For readers new to this subculture, the remaining bastard isn’t Joy Reid with a sense of humor. Their ideology is thoughtful and often knowledgeable, though erroneous in the opinion of this website’s editorial perspective. These people own nothing and pay, in some cases depending on where they live, around 50% of their income in taxes – they don’t understand why they shouldn’t be paying for health care and school fees, and why they pay for weapons for foreign nations instead.
It is not altogether surprising that bourgeois millennials living practically in serfdom want socialized health care and education – given their circumstances and the fact that they have never lived under socialist systems, it must have been sense – especially after the 2008 bailouts when they watched Wall Street get better prostitutes while their parents lost their house. And their feelings and economic ideas are worth watching, because Millennials are the largest generational group in the United States.
Like the populist right, they often have as much or more contempt for establishing their own camp – which they see as an obstacle to creating a party in their image – than for their ideological counterparts.
Although the Democratic Party currently controls the White House and Congress, in a text message to Breitbart News, Biederman said he believed “the left” was “not just out of power, but very far from it.” .
“I don’t see Democrats nationalizing the medical system, or significantly penalizing any other industry that takes advantage of the now docile and battered people in this country,” he said.
The Time wrote an article about Chapo in the 2020 election that quoted them calling Biden supporters a “100-year-old gelatinous”, Buttigieg “a bloodless asexual”, and Bloomberg a “dwarf gremlin”.
At the event, there were hardly any discussions of politics, issues, or elections. There was no data presented, no statistics, no asshole. The event was cool, the presenters were punk – that was typical Chapo form, the message was clear and no explanation was needed: we’re laughing at you, and fuck you.
“It’s weird for me to think about the fact that not only is the show still around, but it’s doing as well as it is 6 years later,” Biederman told Breitbart News of his show launched in 2016 – at the height of establishment anti-sentiment sweeping America and much of the West. “We started at exactly the perfect time and place for a show like ours, but the fact that things are still going so well even after the collapse of Bernie 2020, which was one of our reasons for to exist, is senseless.”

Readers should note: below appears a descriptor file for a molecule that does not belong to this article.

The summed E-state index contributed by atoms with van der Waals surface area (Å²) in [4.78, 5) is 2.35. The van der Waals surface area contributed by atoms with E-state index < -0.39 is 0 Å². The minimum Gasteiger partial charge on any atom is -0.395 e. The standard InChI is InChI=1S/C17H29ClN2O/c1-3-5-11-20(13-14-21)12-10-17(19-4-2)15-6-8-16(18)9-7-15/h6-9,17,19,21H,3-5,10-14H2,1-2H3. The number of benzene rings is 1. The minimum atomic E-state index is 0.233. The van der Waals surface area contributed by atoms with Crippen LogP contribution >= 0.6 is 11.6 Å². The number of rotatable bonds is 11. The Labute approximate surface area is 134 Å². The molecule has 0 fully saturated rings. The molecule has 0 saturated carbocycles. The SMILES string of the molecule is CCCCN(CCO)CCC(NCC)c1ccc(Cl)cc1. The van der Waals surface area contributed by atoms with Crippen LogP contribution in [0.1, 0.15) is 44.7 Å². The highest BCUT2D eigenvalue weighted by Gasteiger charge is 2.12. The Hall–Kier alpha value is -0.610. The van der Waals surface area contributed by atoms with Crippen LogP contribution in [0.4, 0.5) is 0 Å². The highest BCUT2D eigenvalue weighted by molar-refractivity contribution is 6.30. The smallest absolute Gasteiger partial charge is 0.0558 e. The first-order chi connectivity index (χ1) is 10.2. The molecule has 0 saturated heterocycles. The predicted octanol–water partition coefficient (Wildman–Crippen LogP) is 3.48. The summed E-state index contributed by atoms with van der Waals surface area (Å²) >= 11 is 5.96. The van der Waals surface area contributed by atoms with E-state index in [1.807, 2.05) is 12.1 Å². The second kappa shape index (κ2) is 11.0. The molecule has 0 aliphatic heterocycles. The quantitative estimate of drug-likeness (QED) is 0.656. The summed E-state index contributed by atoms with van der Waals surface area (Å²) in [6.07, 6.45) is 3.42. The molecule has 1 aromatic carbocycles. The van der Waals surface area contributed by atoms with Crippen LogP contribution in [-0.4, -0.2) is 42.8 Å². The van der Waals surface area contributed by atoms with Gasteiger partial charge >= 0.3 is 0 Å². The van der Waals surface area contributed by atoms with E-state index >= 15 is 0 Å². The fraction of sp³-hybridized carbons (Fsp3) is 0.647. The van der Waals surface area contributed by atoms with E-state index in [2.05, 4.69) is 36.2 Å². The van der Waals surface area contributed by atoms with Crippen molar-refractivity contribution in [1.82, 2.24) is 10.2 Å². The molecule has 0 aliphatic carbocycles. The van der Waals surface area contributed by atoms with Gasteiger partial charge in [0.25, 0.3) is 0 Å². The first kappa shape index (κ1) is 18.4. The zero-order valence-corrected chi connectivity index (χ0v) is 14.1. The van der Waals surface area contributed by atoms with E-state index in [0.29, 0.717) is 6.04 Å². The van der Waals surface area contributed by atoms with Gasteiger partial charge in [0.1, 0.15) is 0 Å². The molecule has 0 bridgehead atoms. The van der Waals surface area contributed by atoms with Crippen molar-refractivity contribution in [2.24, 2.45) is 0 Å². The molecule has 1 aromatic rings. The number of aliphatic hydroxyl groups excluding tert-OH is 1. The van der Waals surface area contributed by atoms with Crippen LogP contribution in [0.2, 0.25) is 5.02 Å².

As a right-wing populist media watcher in the live audience, Chapo’s rise and staying power doesn’t seem insane at all.
The trio obviously understood that populism, left and right, is a bigger movement than any politician – it has a larger message, a sentiment, a philosophy, sometimes even an aesthetic – it’s a culture rebel.
The show earns more than $160,000 a month from nearly 37,000 followers on Patreon, according to public data, seeing a massive increase in revenue since 2020 that has held up ever since.
“We’ve been really lucky to have the audience that we have in that sense, they’ve been incredibly loyal,” Biederman continued. “But I think part of that is because the show is primarily designed to entertain and be a fun and enjoyable part of a listener’s journey, before pretty much anything else.”
In that humble statement is a pretty profound clue to how Chapo found his place as a cultural leader alongside a political bullhorn – they don’t lecture, they don’t harass, preach or do no politics, these are people who are just … sympathetic. And their humor, while political, is really rooted in making observations that are true.
Whether the listener agrees with his message is irrelevant. All of a sudden you feel like you’re hanging out with friends, and if you’re a young populist yourself, you identify with them – any disagreement somehow falls on the edge of the path – just like that you are Chapo pilled.
Emma-Jo Morris is the political editor of Breitbart News. Email him at email@example.com or follow her on Twitter.